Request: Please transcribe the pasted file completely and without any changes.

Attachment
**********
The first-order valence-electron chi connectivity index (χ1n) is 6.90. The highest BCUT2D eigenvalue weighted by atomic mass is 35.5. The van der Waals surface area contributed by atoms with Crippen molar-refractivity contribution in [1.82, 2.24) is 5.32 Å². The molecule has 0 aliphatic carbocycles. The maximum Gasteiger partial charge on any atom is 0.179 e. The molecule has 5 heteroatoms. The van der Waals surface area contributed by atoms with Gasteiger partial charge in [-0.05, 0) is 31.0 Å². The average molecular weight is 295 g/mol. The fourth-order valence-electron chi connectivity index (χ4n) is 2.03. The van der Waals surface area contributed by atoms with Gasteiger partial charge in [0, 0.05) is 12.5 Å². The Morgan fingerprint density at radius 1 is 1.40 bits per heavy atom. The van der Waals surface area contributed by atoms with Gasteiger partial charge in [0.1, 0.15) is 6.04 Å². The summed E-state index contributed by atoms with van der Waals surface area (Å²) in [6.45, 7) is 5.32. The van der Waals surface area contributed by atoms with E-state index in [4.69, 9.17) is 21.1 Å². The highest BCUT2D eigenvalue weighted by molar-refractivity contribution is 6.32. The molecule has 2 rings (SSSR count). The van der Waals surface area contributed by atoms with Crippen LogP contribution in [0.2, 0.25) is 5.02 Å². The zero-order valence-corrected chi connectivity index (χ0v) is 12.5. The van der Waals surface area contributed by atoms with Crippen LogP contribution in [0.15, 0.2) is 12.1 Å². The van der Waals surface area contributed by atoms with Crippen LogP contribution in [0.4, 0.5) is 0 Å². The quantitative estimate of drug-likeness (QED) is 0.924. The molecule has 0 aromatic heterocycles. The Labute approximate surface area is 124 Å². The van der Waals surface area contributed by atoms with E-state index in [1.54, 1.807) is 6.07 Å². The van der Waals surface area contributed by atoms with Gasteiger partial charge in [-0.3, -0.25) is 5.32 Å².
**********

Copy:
The first-order valence-electron chi connectivity index (χ1n) is 6.90. The highest BCUT2D eigenvalue weighted by atomic mass is 35.5. The van der Waals surface area contributed by atoms with Crippen molar-refractivity contribution in [1.82, 2.24) is 5.32 Å². The molecule has 0 aliphatic carbocycles. The maximum Gasteiger partial charge on any atom is 0.179 e. The molecule has 5 heteroatoms. The van der Waals surface area contributed by atoms with Gasteiger partial charge in [-0.05, 0) is 31.0 Å². The average molecular weight is 295 g/mol. The fourth-order valence-electron chi connectivity index (χ4n) is 2.03. The van der Waals surface area contributed by atoms with Gasteiger partial charge in [0, 0.05) is 12.5 Å². The Morgan fingerprint density at radius 1 is 1.40 bits per heavy atom. The van der Waals surface area contributed by atoms with Gasteiger partial charge in [0.1, 0.15) is 6.04 Å². The summed E-state index contributed by atoms with van der Waals surface area (Å²) in [6.45, 7) is 5.32. The van der Waals surface area contributed by atoms with E-state index in [4.69, 9.17) is 21.1 Å². The highest BCUT2D eigenvalue weighted by molar-refractivity contribution is 6.32. The molecule has 2 rings (SSSR count). The van der Waals surface area contributed by atoms with Crippen LogP contribution in [0.2, 0.25) is 5.02 Å². The zero-order valence-corrected chi connectivity index (χ0v) is 12.5. The van der Waals surface area contributed by atoms with Crippen LogP contribution in [0.15, 0.2) is 12.1 Å². The van der Waals surface area contributed by atoms with Crippen LogP contribution in [0.4, 0.5) is 0 Å². The quantitative estimate of drug-likeness (QED) is 0.924. The molecule has 0 aromatic heterocycles. The Labute approximate surface area is 124 Å². The van der Waals surface area contributed by atoms with E-state index in [1.54, 1.807) is 6.07 Å². The van der Waals surface area contributed by atoms with Gasteiger partial charge in [-0.3, -0.25) is 5.32 Å².